when you dry the surface of the oil foot, where the oil filter screws on and then, if this is dry it can just cause the gasket to like kind of bind up when you’re tightening it down; so it’s good to just put a little oil in there to have a little lubrication so when you screw it down all the way, the gaskets laying flat on the oil filter housing surface. It’s the same thing with the oil filter when you look at the water filter housing surface. There’s its just dirty and cruddy so I always just like to wipe it down with a rag before I go on with the new oil filter. And then just screw your new oil filter on. I always screw these on my hand; I mean it looks like there is, I can adapter, you can buy to go on here and I guess you could look up the spec for it but with all filters like these, I’ve always just tighten them down by hand. So the last thing I like to do before putting oil in the car is I just have brake clean. I mean there’s not a lot of oil here, but I just like to clean off. Or any oil was so that way when we put oil in the car and start it just to run oil through the oil filter and everything it’s pretty easy to see if there’s any leaks and what not.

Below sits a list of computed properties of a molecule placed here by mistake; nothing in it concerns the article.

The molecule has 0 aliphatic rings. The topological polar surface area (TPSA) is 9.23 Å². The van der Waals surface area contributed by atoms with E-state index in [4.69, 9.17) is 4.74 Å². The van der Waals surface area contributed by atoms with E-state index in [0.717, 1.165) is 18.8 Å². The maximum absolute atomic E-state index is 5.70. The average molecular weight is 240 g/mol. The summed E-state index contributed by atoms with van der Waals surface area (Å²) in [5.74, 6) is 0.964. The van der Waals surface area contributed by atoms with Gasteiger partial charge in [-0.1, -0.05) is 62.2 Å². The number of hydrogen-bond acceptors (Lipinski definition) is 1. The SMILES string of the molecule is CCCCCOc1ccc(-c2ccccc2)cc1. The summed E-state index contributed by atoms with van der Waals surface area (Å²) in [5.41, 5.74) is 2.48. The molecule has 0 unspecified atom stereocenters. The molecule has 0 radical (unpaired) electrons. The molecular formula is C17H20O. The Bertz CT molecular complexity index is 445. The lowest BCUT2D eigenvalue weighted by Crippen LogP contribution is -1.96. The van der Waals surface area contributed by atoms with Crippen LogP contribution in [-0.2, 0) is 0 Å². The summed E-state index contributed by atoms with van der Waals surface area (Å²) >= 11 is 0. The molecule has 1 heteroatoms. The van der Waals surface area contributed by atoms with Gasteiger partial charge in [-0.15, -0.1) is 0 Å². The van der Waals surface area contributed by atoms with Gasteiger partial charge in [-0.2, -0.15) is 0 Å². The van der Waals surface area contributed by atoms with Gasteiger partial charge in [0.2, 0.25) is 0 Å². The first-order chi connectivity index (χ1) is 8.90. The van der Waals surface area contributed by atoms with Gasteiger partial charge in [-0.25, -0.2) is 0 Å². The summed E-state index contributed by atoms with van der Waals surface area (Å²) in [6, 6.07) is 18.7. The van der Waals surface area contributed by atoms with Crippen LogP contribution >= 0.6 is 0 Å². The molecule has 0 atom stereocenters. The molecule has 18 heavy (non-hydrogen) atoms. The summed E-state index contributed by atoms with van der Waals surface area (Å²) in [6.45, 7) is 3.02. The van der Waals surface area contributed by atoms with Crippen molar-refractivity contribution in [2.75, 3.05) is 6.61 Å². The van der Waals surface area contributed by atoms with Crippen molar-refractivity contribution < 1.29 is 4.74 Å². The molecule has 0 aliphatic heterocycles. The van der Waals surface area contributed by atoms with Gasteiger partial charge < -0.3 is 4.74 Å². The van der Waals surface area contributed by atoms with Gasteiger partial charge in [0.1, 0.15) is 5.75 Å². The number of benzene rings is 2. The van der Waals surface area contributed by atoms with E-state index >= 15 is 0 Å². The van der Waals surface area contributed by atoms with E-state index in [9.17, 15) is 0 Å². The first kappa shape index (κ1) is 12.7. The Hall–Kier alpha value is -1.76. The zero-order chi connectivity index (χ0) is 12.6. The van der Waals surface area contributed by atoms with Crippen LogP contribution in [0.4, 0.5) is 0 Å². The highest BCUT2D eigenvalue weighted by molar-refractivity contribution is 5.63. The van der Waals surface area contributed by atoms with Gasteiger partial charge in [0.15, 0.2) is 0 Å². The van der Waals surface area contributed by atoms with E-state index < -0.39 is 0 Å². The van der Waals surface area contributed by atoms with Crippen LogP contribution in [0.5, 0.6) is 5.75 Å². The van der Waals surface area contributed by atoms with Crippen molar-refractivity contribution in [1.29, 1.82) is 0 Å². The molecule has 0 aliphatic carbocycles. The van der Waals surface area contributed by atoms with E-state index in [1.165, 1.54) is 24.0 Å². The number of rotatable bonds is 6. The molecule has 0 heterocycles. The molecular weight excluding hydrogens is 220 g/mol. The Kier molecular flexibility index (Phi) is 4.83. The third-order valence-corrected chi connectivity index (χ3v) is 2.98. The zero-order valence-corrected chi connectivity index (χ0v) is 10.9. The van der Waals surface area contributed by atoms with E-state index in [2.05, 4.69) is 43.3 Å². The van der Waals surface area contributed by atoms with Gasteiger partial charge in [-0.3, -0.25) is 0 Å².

So I just spray down the back here where the old drain plug goes. And then I just spray down and wipe down all around where the oil filter housing is so that way when we start the car, it’s really simple and easy to see if there’s a leak; which the other thing is just make sure you know double gasket the oil filter. It’s pretty rare for the old gasket to stay on there. In most cases it’s a, you know the Lola hasn’t been changed and extremely long time so but just always check for that. It’s pretty obvious if old gaskets get stuck on there so now. We’ll just add a wall to the car and then run it and check the oil level, so this engine takes six US courts. I just get my oil from Advance Auto Parts car takes 5w30. It actually doesn’t call for fully synthetic but I always put fully synthetic especially since it has a turbocharger. So yeah I just get one of the big jugs which is five quarts and then also just you just get extra single quart jug. And that’s all you need so once you get all the oil in the car. And put your wool cap back on you can check the oil before you start the car as well. I mean, one has the right amount of oil but this is a general good practice to check it before you start the car so for accurate readings. I always take the dipstick out first wipe it down then put it back and check it. And it’s above max right now, and when I run the car and have oil go through the old filter and recheck it it’s usually right at max because the oil filter does hold a little bit of oil itself.